The Federal Government will Become America's Model Employer for the 21st Century.
Recruit, Retain and Honor a World-Class Workforce to Serve the American People.
Review the Federal Employees Group Life Insurance (FEGLI) Handbook
Answering your questions about Healthcare and Insurance
Human Resources and Security Specialists should use this tool to determine the correct investigation level for any covered position within the U.S. Federal Government.
OPM’s Human Resources Solutions organization can help your agency answer this critically important question.
Developing senior leaders in the U.S. Government through Leadership for a Democratic Society, Custom Programs and Interagency Courses.
Visit this federal site to search for our regulatory notices, proposed and final rules.
See the latest tweets on our Twitter feed, like our Facebook pages, watch our YouTube videos, and page through our Flickr photos.
The content available is no longer being updated and as a result you may encounter hyperlinks which no longer function. You should also bear in mind that this content may contain text and references which are no longer applicable as a result of changes in law, regulation and/or administration.
OPM Contact: Jo-Ann Chabot
This is a claim for back pay allegedly resulting from an
arbitration award issued in August 1997. The claimant advises that
he was employed with the [agency], and that the [agency] removed
him from its rolls in March 1997. He also notes that the [union]
represented him in recently concluded arbitration hearings on the
removal charges and, if he wins this case, he will be entitled to
another back pay award. The claimant believes that, because the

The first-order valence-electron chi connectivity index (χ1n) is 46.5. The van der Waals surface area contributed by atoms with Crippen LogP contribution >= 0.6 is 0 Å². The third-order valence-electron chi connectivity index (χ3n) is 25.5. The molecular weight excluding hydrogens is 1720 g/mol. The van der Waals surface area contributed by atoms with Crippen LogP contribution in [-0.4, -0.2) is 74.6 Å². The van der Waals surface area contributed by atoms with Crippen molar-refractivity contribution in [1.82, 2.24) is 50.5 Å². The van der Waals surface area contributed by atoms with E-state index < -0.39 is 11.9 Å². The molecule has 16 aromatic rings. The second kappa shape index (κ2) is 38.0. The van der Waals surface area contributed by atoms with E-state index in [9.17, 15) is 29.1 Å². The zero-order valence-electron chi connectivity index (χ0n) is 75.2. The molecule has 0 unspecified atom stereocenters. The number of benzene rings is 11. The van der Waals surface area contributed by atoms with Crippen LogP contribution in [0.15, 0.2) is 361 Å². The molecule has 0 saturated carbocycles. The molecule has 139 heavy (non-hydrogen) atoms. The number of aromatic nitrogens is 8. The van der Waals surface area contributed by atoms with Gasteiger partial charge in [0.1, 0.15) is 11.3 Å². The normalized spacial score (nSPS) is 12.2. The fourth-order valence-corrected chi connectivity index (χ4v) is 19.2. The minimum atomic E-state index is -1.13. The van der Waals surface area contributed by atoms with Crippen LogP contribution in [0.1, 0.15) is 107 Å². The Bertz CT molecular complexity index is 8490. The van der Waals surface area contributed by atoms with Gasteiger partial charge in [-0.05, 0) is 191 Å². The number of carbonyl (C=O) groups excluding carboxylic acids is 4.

collective bargaining agreement between the [agency] and the
[union] provides that an arbitrator's decision is final and
binding, an individual may bring legal action to enforce an
arbitrator's decision in his favor. Thus, the claimant also wants
to know whether he is entitled to bring legal action in federal
court to enforce an arbitration award.
This office does not have jurisdiction to consider a matter that
is or was subject to a negotiated grievance procedure under a
collective bargaining agreement between the employee's agency and
labor union, unless that matter is or was specifically excluded
from the agreement's grievance procedure. Congress intended that
such a grievance procedure would be the exclusive remedy for
matters not excluded from the grievance process. Carter v. Gibbs, 909 F.2d 1452, 1454-55
(Fed. Cir. 1990) (en banc), cert. denied, 498 U.S. 811 (1990)
(Construing therein the provision in the Civil Service Reform Act
codified at 5 U.S.C. 7121(a) which mandates that the
grievance procedures in negotiated collective bargaining agreements
be the exclusive remedy for matters covered by the agreements).
Accord, Cecil E. Riggs, et al., 71 Comp. Gen. 374 (1992).
The matters that the claimant has raised clearly stem from
incidents that are subject to the negotiated grievance procedure.
Accordingly, we cannot assert jurisdiction over, or issue a
decision concerning, these matters.
Moreover, the questions that the claimant has raised concerning
his claims for back pay ultimately arise from underlying
allegations of wrongful removal, a matter that currently is under
consideration in arbitration proceedings. We cannot consider claims
that currently are under consideration in another forum that has
the authority to consider and determine such matters. In addition,
we do not have any authority to settle claims that have been made
against an agency that has independent settlement authority under
the law. The applicable law in this case, section 2008(c) of title
39, United States Code, authorizes the [agency] to consider and
settle all claims that have been made against it. Therefore, we do
not have the authority to consider or settle this claim. Finally,
the claimant should consult with the [union] about any remedies
that might exist in connection with enforcing an arbitrator's